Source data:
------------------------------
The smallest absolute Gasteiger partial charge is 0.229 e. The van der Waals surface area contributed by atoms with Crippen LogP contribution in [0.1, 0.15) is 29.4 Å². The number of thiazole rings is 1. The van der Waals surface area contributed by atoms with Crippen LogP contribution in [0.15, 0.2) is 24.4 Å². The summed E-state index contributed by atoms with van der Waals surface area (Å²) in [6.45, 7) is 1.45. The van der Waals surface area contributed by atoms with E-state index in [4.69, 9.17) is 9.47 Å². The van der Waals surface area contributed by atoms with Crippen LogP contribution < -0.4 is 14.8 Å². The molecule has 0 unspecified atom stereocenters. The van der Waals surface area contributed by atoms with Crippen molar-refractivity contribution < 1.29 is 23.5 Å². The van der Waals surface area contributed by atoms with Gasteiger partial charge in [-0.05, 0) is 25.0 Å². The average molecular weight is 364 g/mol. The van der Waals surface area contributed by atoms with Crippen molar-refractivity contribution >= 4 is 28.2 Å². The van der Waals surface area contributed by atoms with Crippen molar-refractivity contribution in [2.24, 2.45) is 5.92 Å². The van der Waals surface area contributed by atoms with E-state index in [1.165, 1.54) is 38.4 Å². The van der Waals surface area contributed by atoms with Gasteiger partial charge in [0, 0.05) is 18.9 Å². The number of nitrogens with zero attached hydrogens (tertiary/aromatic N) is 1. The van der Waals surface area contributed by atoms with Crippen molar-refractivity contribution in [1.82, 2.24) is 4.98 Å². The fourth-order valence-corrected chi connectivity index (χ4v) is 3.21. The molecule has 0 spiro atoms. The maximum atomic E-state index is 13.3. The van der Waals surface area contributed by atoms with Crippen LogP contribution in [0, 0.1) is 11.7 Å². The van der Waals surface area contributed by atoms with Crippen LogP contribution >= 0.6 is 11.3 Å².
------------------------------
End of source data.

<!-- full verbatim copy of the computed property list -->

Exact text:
The smallest absolute Gasteiger partial charge is 0.229 e. The van der Waals surface area contributed by atoms with Crippen LogP contribution in [0.1, 0.15) is 29.4 Å². The number of thiazole rings is 1. The van der Waals surface area contributed by atoms with Crippen LogP contribution in [0.15, 0.2) is 24.4 Å². The summed E-state index contributed by atoms with van der Waals surface area (Å²) in [6.45, 7) is 1.45. The van der Waals surface area contributed by atoms with E-state index in [4.69, 9.17) is 9.47 Å². The van der Waals surface area contributed by atoms with Crippen LogP contribution < -0.4 is 14.8 Å². The molecule has 0 unspecified atom stereocenters. The van der Waals surface area contributed by atoms with Crippen molar-refractivity contribution < 1.29 is 23.5 Å². The van der Waals surface area contributed by atoms with Gasteiger partial charge in [-0.05, 0) is 25.0 Å². The average molecular weight is 364 g/mol. The van der Waals surface area contributed by atoms with Crippen molar-refractivity contribution >= 4 is 28.2 Å². The van der Waals surface area contributed by atoms with Crippen molar-refractivity contribution in [2.24, 2.45) is 5.92 Å². The van der Waals surface area contributed by atoms with E-state index in [1.165, 1.54) is 38.4 Å². The van der Waals surface area contributed by atoms with Gasteiger partial charge in [0, 0.05) is 18.9 Å². The number of nitrogens with zero attached hydrogens (tertiary/aromatic N) is 1. The van der Waals surface area contributed by atoms with Crippen molar-refractivity contribution in [1.82, 2.24) is 4.98 Å². The fourth-order valence-corrected chi connectivity index (χ4v) is 3.21. The molecule has 0 spiro atoms. The maximum atomic E-state index is 13.3. The van der Waals surface area contributed by atoms with Crippen LogP contribution in [0, 0.1) is 11.7 Å². The van der Waals surface area contributed by atoms with Crippen LogP contribution >= 0.6 is 11.3 Å².